Today, the Bossey Golf & Country Club course is still a challenge for every visitor, and probably for the members as well. There is not one level hole on the course. Most will take the player down, up, or a combination of both. The one exception has a very sideways slanted fairway. The connecting paths between the holes can be breath stealers too. Although the course is not particularly long at 5,890 metres from the tips, the RTJII design certainly ups the ante.
Bossey is a dual-nationality golf club, it belongs to both the Swiss and French golf federations, and while it is located in France, the majority of its members come from nearby Switzerland. It is definitely a private venue, with close to 1,000 members, but access for green fee players is possible but limited to weekdays, so plan ahead and accordingly. Don’t be afraid to call, though, the welcome is very warm and personable, wherever you come from.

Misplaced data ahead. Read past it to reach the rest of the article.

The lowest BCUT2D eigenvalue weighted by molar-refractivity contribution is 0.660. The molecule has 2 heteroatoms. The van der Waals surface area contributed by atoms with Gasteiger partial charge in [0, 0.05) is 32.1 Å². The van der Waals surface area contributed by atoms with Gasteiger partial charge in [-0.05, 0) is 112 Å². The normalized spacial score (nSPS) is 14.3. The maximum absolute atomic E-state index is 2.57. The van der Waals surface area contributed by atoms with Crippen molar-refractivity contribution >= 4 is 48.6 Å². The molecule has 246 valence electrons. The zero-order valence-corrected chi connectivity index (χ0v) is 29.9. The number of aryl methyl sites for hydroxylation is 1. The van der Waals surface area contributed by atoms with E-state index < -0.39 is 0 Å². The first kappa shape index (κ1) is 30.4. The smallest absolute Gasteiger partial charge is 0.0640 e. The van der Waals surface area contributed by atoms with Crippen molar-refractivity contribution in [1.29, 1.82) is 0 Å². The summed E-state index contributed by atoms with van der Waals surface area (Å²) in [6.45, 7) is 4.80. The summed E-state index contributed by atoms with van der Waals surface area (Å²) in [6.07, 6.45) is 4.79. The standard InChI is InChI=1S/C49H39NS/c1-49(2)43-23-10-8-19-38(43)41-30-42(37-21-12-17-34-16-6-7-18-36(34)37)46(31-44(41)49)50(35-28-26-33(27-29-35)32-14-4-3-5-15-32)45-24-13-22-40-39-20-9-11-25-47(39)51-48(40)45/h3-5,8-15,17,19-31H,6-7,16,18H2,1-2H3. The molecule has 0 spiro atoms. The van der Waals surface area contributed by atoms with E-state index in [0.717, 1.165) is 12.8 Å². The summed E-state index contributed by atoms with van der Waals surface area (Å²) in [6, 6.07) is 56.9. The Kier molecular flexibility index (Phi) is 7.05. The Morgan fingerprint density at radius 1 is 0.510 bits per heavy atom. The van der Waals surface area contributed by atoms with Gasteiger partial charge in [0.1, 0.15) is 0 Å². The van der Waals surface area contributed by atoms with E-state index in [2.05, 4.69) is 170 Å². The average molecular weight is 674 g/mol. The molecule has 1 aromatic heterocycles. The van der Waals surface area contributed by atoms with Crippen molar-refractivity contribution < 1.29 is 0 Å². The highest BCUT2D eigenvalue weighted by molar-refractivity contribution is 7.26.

The access to this golf club is through a winding uphill road through the village of Bossey, facing the very steep and very high Salève mountain just south of Geneva. Just when you start wondering about where you might end up, you find the clubhouse, a very dignified manor house dating back to the end of the 17th century. The welcome at the secretariat is warm and friendly. Armed with your par book and your clubs, you proceed to the starter’s hut around the pond encircling the 18th green, and warm up on the extensive putting green. This is your first test: these greens are fast, very fast.